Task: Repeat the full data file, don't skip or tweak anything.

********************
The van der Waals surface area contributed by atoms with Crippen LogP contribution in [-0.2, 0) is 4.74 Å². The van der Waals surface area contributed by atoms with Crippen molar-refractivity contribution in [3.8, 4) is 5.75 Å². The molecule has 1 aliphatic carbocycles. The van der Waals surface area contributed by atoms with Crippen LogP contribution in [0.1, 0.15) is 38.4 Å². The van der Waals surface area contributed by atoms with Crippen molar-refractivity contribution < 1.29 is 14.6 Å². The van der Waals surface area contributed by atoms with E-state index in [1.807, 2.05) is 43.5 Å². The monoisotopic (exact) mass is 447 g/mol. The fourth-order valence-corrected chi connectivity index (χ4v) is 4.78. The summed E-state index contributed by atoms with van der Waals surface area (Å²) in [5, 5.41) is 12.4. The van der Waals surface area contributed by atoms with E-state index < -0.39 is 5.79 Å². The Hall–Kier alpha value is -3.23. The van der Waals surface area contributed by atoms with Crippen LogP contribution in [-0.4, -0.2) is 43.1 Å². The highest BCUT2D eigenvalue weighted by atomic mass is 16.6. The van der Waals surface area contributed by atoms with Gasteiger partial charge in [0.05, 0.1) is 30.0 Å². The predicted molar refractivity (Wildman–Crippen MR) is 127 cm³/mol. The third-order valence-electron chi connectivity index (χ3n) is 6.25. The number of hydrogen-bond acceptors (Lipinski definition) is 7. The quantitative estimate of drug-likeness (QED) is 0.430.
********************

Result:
The van der Waals surface area contributed by atoms with Crippen LogP contribution in [-0.2, 0) is 4.74 Å². The van der Waals surface area contributed by atoms with Crippen molar-refractivity contribution in [3.8, 4) is 5.75 Å². The molecule has 1 aliphatic carbocycles. The van der Waals surface area contributed by atoms with Crippen LogP contribution in [0.1, 0.15) is 38.4 Å². The van der Waals surface area contributed by atoms with Crippen molar-refractivity contribution < 1.29 is 14.6 Å². The van der Waals surface area contributed by atoms with E-state index in [1.807, 2.05) is 43.5 Å². The monoisotopic (exact) mass is 447 g/mol. The fourth-order valence-corrected chi connectivity index (χ4v) is 4.78. The summed E-state index contributed by atoms with van der Waals surface area (Å²) in [5, 5.41) is 12.4. The van der Waals surface area contributed by atoms with E-state index < -0.39 is 5.79 Å². The Hall–Kier alpha value is -3.23. The van der Waals surface area contributed by atoms with Crippen LogP contribution in [-0.4, -0.2) is 43.1 Å². The highest BCUT2D eigenvalue weighted by atomic mass is 16.6. The van der Waals surface area contributed by atoms with Gasteiger partial charge in [0.05, 0.1) is 30.0 Å². The predicted molar refractivity (Wildman–Crippen MR) is 127 cm³/mol. The third-order valence-electron chi connectivity index (χ3n) is 6.25. The number of hydrogen-bond acceptors (Lipinski definition) is 7. The quantitative estimate of drug-likeness (QED) is 0.430.